They were internationally minded. During the first ten years that women enrolled in our business school, they were surprisingly international. For example, in 1962, the third largest cluster of these students came from outside the United States. By the end of that first decade, 23 percent of women business graduates were from Asia, Central America, the Caribbean, and South America.
Once they graduated, these women had a global orientation long before “global” was a buzzword. They fanned out around the world, serving in nonprofits and other organizations where their leadership skills helped strengthen healthcare, education, and business. In many cases, their international work was tied to their husbands’ careers, but they also built on their early global experiences to stake their own strong personal claims to leadership and the study of women’s leadership.
The graduates of the 1980s and 1990s committed to creating systems and processes to accelerate the careers of alumnae who came after them.
They paved the way and broke through. This accomplishment is perfectly embodied by Teresa Iannaconi, who earned an MBA in 1978, became a partner at KPMG, and held a position at the SEC; she also earned a Georgetown JD when she was 72 years old. But she shattered the norms of one of her employers by having a child. During her first pregnancy, the partner in charge of her office said, “I am sorry, but you will have to leave. We can’t send a pregnant auditor out to client offices.” Iannaconi replied, “I don’t know what your problem is with that, but there is no physical reason you could not.” It was the first time the firm decided to allow a pregnant woman to continue working rather than let her go.
Iannaconi notes that her boldness “broke the policy of that firm, and the next year when another newly hired woman got pregnant, she never even had to discuss the matter.” To be clear, the company changed its policies to avoid litigation, which was a common motivation then. It would take decades—with significant progress still to be made in 2021—before firms began to see both the moral and business cases for diversity.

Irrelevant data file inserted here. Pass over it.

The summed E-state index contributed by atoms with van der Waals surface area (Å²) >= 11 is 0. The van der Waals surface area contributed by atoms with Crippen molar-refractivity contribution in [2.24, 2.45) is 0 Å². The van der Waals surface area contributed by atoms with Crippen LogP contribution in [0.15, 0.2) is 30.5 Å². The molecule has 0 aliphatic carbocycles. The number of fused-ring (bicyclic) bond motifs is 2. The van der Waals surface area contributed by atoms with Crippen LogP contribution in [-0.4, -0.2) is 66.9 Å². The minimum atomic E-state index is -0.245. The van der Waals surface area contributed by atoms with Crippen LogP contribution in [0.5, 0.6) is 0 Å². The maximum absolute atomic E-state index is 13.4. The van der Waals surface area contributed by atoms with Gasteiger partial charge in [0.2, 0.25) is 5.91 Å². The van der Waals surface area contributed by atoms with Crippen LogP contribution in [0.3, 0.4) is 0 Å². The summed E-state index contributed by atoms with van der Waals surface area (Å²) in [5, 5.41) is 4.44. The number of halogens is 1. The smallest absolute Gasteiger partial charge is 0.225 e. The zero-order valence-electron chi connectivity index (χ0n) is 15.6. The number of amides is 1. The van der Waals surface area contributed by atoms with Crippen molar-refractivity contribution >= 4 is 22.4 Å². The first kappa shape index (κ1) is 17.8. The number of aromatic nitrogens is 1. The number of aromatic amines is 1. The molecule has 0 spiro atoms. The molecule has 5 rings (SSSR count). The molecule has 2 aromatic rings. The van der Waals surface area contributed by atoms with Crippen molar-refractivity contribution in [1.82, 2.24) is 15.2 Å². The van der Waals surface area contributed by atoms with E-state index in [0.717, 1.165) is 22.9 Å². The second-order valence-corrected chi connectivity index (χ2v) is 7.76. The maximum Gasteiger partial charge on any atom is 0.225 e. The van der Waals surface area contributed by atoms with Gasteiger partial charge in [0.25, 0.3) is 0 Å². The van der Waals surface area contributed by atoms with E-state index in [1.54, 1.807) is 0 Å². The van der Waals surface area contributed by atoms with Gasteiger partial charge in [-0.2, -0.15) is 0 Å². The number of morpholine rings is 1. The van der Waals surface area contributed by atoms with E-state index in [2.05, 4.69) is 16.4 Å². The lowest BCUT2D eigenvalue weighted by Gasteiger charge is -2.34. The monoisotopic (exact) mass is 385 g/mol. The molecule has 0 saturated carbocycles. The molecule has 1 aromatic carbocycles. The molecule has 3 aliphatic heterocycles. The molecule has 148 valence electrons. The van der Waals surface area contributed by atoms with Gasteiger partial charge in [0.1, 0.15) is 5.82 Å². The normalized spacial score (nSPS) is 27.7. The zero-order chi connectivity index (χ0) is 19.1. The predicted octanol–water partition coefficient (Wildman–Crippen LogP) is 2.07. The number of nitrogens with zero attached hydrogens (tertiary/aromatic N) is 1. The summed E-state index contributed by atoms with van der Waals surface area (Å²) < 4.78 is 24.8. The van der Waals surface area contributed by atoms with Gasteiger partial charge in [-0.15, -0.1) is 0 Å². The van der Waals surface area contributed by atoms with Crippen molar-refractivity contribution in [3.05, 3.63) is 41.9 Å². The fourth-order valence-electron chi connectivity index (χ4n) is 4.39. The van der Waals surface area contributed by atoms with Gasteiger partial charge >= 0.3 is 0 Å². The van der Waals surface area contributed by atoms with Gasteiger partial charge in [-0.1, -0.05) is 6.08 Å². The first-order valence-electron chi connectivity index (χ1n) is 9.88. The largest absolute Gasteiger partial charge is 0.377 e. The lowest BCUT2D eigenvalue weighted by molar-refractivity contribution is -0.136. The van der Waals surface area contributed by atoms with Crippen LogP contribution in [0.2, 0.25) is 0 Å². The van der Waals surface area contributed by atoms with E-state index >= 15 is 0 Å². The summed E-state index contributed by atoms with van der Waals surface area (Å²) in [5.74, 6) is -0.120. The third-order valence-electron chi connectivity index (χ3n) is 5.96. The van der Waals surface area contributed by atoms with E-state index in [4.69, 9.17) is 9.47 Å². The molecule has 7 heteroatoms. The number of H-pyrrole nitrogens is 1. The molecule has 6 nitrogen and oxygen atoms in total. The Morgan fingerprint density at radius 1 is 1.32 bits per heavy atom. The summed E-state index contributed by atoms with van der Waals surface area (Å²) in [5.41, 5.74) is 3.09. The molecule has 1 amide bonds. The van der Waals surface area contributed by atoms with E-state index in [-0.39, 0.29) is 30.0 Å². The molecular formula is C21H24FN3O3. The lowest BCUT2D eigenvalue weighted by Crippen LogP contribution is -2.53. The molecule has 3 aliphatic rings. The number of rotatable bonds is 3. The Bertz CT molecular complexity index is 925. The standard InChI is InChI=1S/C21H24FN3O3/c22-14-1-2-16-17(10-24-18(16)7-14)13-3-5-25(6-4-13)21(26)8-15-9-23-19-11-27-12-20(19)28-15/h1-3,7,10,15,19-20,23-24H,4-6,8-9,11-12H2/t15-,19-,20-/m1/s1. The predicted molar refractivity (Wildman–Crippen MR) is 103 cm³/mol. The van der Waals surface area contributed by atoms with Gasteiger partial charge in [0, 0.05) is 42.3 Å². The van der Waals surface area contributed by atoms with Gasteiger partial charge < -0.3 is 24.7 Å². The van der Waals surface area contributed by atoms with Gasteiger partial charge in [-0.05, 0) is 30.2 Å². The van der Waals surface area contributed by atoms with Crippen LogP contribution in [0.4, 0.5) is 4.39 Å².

Fellow 1960s alumnae faced a workplace that was less hostile but more clueless. Maurine Mills, who graduated first in her class in 1968, recalled that in 1972 her Wall Street employers “didn’t want to take me to any client meetings because they weren’t really sure how that would go over.” By the mid-1970s, women’s enrollments were increasing fivefold in business, and at even higher rates in other disciplines. However, women like Lynn Tamburo, who graduated in 1974, still talked about being “in that glass-ceiling era … where we were really pioneers in the business world.”
They supported other women. The graduates of the 1980s and 1990s—who had few corporate role models to guide them—committed to creating systems and processes to accelerate the careers of alumnae who came after them. They often were the first women in previously all-male bastions of business, law, and government, and they started some of the first women’s leadership groups and mentoring programs in their firms.
For instance, in the male-dominated world of beer production, Julie Kinch, who earned a bachelor’s degree in 1982, rose to be chief legal counsel at Heineken. Because her own rise had been so challenging, Kinch reflected, “I had a platform and an obligation to help other women in the company. This is what first motivated me to start the women’s leadership group” at Heineken.